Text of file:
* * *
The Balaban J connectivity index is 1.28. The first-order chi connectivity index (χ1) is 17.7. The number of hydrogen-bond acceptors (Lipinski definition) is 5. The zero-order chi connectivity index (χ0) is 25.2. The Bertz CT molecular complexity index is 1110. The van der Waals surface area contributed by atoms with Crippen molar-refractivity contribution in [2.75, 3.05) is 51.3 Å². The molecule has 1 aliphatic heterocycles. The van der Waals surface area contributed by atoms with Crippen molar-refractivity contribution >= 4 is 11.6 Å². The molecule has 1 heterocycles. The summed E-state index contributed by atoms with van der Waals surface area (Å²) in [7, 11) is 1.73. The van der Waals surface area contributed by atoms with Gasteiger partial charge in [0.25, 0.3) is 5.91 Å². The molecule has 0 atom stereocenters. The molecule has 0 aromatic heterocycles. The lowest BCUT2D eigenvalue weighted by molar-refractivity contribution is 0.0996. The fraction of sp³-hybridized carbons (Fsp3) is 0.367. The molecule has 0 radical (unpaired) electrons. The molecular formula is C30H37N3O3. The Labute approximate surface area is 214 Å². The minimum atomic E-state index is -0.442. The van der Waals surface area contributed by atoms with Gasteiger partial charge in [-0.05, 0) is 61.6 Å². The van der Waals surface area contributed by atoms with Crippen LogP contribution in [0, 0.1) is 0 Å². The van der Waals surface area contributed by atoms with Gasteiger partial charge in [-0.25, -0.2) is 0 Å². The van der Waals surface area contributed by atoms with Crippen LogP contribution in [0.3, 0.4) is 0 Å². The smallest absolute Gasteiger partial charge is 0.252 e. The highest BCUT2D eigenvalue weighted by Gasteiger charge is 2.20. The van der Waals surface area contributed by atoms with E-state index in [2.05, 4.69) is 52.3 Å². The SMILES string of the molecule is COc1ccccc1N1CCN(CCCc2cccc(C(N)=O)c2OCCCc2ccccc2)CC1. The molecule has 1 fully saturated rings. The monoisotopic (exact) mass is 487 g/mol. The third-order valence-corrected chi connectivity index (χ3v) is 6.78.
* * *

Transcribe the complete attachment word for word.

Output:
The Balaban J connectivity index is 1.28. The first-order chi connectivity index (χ1) is 17.7. The number of hydrogen-bond acceptors (Lipinski definition) is 5. The zero-order chi connectivity index (χ0) is 25.2. The Bertz CT molecular complexity index is 1110. The van der Waals surface area contributed by atoms with Crippen molar-refractivity contribution in [2.75, 3.05) is 51.3 Å². The molecule has 1 aliphatic heterocycles. The van der Waals surface area contributed by atoms with Crippen molar-refractivity contribution >= 4 is 11.6 Å². The molecule has 1 heterocycles. The summed E-state index contributed by atoms with van der Waals surface area (Å²) in [7, 11) is 1.73. The van der Waals surface area contributed by atoms with Gasteiger partial charge in [0.25, 0.3) is 5.91 Å². The molecule has 0 atom stereocenters. The molecule has 0 aromatic heterocycles. The lowest BCUT2D eigenvalue weighted by molar-refractivity contribution is 0.0996. The fraction of sp³-hybridized carbons (Fsp3) is 0.367. The molecule has 0 radical (unpaired) electrons. The molecular formula is C30H37N3O3. The Labute approximate surface area is 214 Å². The minimum atomic E-state index is -0.442. The van der Waals surface area contributed by atoms with Gasteiger partial charge in [-0.05, 0) is 61.6 Å². The van der Waals surface area contributed by atoms with Crippen LogP contribution in [0, 0.1) is 0 Å². The van der Waals surface area contributed by atoms with Gasteiger partial charge in [-0.25, -0.2) is 0 Å². The van der Waals surface area contributed by atoms with Crippen LogP contribution in [0.3, 0.4) is 0 Å². The smallest absolute Gasteiger partial charge is 0.252 e. The highest BCUT2D eigenvalue weighted by Gasteiger charge is 2.20. The van der Waals surface area contributed by atoms with E-state index in [2.05, 4.69) is 52.3 Å². The SMILES string of the molecule is COc1ccccc1N1CCN(CCCc2cccc(C(N)=O)c2OCCCc2ccccc2)CC1. The molecule has 1 fully saturated rings. The monoisotopic (exact) mass is 487 g/mol. The third-order valence-corrected chi connectivity index (χ3v) is 6.78.